(a) PEOX/PVA blends coated onto the cast iron panels and the cotton cloth soaked in water or a solution of 1% PAA (Acrysol A-1 manufactured by Rohm and Haas Corporation, Philadelphia, PA).
(b) A blend of a cationic polyamide resin (Kymene manufactured by Hercules, Inc., Wilmington, DE) and PVA coated onto the cast iron panels and the cotton cloth soaked in water or a solution of 1% PAA.
(c) A blend of PEOX and PVA coated onto the cast iron panels and the cotton cloth soaked in water or a solution of 1% PAA. The results are set forth in Table 3 below.
TABLE 3______________________________________Peel Adhesion(grams/2 inch width) Cloth Soak Composition (%Plate Composition (WATER) (1% PAA) DECREASE)______________________________________(% PEOX/% PVA)50/50 282 246 13%30/70 381 267 30%10/90 411 358 13%(% Kymene/% PVA) 184 163 11%33/67(% PEOX/% PVA) 243 214 12%20/80______________________________________
As clearly shown in Table 3, with the polyacid applied to the cloth the adhesion is reduced relative to the water control. This is believed to be due to poor anchorage of the acid polymer to the cloth. When these samples were peeled apart a white film was present, indicating complex formation. However, because of the poor anchorage the failure point was between the complex and the cotton cloth.
Facial tissue was prepared by wet-laying a web of papermaking fibers (50/50 northern softwood kraft/eucalyptus) which had been treated with 0.25% wet strength resin (Kymene). The basis weight was 7.5 pounds/2880 ft.2. The web was dewatered and pressed onto a Yankee dryer with a pressure roll. Prior to pressing onto the Yankee dryer the web surface was sprayed with a dilute solution of one of the polymeric adhesive complex forming components. The amount applied was equivalent to either 1 or 3 pounds per ton of dry fiber. Also, several samples were run in which no spray was applied to the web surface. In these cases the wet strength resin added at the wet end acts as the polymer complex forming component.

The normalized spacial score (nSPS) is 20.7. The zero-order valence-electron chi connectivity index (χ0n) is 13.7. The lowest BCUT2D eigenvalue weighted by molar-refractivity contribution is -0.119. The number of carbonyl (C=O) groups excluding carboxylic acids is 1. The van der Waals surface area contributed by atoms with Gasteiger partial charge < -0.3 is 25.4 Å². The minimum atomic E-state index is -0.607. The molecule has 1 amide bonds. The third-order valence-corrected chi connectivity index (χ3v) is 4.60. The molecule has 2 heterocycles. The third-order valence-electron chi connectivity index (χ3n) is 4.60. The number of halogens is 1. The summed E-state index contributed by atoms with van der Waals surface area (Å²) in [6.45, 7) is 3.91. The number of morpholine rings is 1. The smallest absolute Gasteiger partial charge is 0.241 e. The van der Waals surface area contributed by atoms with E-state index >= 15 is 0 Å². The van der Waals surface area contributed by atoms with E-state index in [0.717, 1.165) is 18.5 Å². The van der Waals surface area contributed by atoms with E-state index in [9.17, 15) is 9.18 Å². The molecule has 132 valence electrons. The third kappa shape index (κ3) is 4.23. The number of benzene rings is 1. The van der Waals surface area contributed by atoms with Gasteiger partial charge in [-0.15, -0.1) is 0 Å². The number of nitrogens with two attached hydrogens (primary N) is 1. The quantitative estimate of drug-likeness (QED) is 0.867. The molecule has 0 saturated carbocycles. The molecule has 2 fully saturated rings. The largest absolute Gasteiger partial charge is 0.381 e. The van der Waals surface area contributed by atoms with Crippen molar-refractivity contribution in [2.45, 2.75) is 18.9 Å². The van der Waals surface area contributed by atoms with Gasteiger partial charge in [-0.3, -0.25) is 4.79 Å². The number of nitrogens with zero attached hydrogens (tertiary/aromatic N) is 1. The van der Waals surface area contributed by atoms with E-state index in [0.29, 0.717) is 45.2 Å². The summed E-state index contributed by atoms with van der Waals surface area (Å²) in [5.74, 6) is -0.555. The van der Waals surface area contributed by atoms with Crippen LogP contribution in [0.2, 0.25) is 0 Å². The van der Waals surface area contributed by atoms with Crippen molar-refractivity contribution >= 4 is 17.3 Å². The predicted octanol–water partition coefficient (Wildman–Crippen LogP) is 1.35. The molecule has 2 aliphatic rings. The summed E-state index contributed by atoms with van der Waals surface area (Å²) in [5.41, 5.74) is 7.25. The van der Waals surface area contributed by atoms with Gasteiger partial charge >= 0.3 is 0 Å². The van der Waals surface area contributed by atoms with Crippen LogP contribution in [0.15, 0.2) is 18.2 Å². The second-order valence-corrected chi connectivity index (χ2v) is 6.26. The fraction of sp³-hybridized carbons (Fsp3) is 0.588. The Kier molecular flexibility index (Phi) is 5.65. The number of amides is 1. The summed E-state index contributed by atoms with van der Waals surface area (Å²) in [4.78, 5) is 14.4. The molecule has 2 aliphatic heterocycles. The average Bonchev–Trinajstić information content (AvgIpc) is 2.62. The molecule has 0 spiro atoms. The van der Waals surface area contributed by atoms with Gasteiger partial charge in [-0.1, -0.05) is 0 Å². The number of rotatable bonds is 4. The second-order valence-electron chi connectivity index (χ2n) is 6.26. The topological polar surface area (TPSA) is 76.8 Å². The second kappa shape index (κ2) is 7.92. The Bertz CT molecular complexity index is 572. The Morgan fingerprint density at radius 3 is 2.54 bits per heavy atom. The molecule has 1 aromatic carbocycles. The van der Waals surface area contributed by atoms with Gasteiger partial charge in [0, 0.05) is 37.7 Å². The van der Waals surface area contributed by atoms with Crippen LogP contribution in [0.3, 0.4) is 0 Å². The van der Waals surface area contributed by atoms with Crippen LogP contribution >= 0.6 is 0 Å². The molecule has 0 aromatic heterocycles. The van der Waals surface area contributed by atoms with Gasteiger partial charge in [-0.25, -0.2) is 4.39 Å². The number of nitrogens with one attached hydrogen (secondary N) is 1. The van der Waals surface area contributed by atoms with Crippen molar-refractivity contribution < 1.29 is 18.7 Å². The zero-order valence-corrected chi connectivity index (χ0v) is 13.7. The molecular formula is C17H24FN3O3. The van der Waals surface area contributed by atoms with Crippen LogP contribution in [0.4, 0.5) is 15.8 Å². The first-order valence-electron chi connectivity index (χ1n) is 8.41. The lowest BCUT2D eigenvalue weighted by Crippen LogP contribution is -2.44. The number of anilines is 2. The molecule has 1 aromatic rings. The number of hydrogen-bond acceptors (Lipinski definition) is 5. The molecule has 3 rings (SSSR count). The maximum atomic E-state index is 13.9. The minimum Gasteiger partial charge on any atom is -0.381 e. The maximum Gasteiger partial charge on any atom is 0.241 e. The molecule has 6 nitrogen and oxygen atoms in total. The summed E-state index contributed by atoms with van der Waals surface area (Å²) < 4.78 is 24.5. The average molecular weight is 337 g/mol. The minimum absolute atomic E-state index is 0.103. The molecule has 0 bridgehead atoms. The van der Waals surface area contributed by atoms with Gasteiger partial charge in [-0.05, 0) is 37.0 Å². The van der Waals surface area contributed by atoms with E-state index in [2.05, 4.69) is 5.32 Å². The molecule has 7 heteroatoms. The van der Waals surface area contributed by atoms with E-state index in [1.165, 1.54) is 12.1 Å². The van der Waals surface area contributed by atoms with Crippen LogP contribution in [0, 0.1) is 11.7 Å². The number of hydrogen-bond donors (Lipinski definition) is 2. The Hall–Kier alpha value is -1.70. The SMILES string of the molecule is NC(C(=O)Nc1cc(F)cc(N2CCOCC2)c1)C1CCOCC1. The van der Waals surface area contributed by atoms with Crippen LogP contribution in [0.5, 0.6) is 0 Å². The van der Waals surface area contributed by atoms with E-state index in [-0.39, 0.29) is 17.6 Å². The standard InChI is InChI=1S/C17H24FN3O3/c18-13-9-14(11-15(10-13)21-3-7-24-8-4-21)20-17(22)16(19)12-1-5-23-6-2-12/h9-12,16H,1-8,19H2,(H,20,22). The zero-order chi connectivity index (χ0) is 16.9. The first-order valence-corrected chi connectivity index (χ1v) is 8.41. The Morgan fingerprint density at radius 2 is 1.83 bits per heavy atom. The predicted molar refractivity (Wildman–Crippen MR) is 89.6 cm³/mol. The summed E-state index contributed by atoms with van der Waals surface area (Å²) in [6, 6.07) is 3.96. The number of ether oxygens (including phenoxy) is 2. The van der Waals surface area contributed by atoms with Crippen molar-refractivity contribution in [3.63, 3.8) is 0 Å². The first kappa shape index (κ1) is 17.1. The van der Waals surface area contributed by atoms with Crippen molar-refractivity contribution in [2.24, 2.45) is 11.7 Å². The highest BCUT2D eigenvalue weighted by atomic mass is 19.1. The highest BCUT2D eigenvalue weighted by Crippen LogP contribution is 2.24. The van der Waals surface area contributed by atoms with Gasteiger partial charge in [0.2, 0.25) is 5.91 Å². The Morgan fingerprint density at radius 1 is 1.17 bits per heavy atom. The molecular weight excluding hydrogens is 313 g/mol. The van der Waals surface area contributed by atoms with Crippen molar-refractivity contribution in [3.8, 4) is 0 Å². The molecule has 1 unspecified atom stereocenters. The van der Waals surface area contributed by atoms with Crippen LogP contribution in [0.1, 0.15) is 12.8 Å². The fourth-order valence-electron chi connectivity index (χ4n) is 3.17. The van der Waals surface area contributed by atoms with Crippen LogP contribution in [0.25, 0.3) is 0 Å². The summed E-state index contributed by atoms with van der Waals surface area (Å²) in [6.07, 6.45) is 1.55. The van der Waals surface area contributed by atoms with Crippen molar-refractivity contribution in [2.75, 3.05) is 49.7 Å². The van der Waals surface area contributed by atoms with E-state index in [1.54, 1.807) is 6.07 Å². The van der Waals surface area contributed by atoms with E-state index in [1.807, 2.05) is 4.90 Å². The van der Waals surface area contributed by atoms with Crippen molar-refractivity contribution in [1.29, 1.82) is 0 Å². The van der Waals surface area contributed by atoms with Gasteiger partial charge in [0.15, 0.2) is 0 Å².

The other component for forming the adhesive complex was applied to the Yankee dryer at a 6 o'clock position at add-on rate of about 5 pounds/ton of dry fiber. The adhesive complex forming component was applied to the Yankee dryer as an aqueous blend with various amounts of polyvinyl alcohol, which provides enhanced film forming properties on the Yankee dryer. The resulting creped tissue products were submitted to a trained sensory panel for an evaluation of softness. Higher sensory panel numbers correspond to greater softness.
The combinations run and the resulting sensory panel softness values are shown in Table 4 below.
TABLE 4______________________________________Facial Tissue SoftnessDryer Surface Sheet Surface AmountComposition Composition (pounds/ton) Softness______________________________________40PVA/60PAA NONE (control) -- 7.240PVA/60PAA POLYOX 3 7.6540PVA/60PAA PEOX 1 7.840PVA/60PAA PEOX 3 8.08OPVA/20PMA1 NONE (control) -- 7.780PVA/20PMA POLYOX 1 8.1580PVA/20PMA POLYOX 3 8.0580PVA/20PMA PEOX 1 8.0580PVA/20PAA NONE (control) -- 8.0880PVA/20PAA POLYOX 3 8.280PVA/20PAA PEOX 3 7.85 (high strength)40PVA/60PMA NONE (control) -- 8.140PVA/60PMA POLYOX 1 8.140PVA/60PMA PEOX 1 7.8 (high strength)______________________________________ 1 PMA = polymethacrylic acid, prepared by the addition of sulfuric acid to Aquatreat 225 (sodium salt of polymethacrylic acid) to a pH of 2.8. Aquatreat 225 is a product of Alco Chemical, Chattanooga, TN.
The results generally confirm an increase in softness with increasing adhesion, although there are some inconsistencies. Note that the examples above with no addition to the sheet surface can still have some complex formation by interaction with the wet-end applied Kymene. Therefore these controls are not quite the same as the laboratory controls where no complex formation was possible. Note also that addition of PEOX to the sheet surface tended to result in tissue samples of higher strength. This increased strength was reflected in lower softness relative to the control samples. If the samples were normalized to equivalent strengths, these samples would exhibit softness values of about 8.1.
Nevertheless, the method of this invention can increase the adhesion between the tissue sheet and the creping cylinder such as to improve the softness of the resulting product. At the same time, certain processing advantages can be obtained, such as more uniform creping control.